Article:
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Turkey: Erdogan to cut VAT tax on staple foods in latest bid to save the lira

President Recep Tayyip Erdogan - who has largely been blamed for soaring inflation - called on companies to lower their prices to reflect the change starting Monday
Women shop bread at a market in Ankara on 20 December during the height of the economic crisis in Turkey (AFP/File photo)

Turkey plans to slash value-added tax from 8 percent to 1 percent in its latest effort to bring down inflation, President Recep Tayyip Erdogan said.

Erdogan made the announcement on Saturday in a virtual appearance at a finance ministry press conference about new economic support packages. The initiative will take place in the coming days, as Erdogan called on companies to lower their prices to reflect the change starting Monday.

At the event, Finance Minister Nureddin Nebati said that a new task force will be charged with inspecting prices. Meanwhile, the government will also launch a mobile app to help citizens find the cheapest goods, Nebati said.  

Turkey's finance minister announces gold savings scheme
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The lira has been broadly stable since the start of the year following a bruising 44 percent slump in 2021, when the central bank slashed its policy rate in line with an unorthodox policy driven by President Erdogan - despite soaring inflation.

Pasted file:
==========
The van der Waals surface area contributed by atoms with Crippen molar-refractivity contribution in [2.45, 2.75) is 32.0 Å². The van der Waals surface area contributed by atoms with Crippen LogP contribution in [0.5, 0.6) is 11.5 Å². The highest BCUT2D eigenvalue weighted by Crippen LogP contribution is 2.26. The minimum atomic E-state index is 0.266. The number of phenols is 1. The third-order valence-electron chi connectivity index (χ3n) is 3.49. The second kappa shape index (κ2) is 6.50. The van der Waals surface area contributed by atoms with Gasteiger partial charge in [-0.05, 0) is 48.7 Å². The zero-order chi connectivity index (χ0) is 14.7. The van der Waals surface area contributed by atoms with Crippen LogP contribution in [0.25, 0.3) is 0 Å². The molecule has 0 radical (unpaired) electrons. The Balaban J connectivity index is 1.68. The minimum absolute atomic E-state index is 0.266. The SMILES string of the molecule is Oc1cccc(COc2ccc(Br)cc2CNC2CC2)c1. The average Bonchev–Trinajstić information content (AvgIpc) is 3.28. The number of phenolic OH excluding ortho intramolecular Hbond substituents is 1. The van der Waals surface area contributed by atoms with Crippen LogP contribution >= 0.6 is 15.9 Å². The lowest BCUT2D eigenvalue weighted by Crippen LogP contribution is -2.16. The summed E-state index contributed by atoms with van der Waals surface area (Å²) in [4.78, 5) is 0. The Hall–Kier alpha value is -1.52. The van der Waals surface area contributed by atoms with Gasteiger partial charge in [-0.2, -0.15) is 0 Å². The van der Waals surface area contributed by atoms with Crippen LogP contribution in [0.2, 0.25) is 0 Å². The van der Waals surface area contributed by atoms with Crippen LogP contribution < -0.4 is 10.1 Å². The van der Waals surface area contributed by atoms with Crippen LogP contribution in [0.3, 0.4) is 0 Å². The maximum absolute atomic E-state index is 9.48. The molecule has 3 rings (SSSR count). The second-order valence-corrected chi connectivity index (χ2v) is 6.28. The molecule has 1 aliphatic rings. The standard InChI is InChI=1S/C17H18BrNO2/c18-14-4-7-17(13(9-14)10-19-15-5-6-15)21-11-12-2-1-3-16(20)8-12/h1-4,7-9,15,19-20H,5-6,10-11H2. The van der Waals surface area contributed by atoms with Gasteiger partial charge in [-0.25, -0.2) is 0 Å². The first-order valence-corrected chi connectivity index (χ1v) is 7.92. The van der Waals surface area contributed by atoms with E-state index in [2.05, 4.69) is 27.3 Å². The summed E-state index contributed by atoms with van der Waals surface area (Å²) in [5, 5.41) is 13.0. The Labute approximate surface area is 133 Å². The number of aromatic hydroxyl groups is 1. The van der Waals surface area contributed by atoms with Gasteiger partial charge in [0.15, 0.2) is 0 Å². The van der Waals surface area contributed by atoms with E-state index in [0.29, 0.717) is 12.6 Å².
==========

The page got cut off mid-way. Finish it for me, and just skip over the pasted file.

The lira hit a record low of 18.4 to the US dollar in late December, but rebounded after state intervention and Erdogan's announcement of a scheme to boost lira deposits by protecting them against depreciation.

The volume of deposits under the lira protection scheme now exceeds 290bn lira ($21.4bn), according to government figures.

Nebati has also urged Turks to bring their "under-the-mattress" gold savings into the banking system, hoping to convert 10 percent of the gold held by Turkish households into the country's currency. 

"This is equivalent to $250bn-$350bn. Some of this will support the central bank and meet the needs for foreign exchange," he said after meeting investors in London last week.

At the time, Nebati said that 30,000 gold shops would be involved in the cash-for-gold scheme, while five gold refineries would convert any gold jewellery obtained from Turks into gold bullion in order to add it to central bank reserves.

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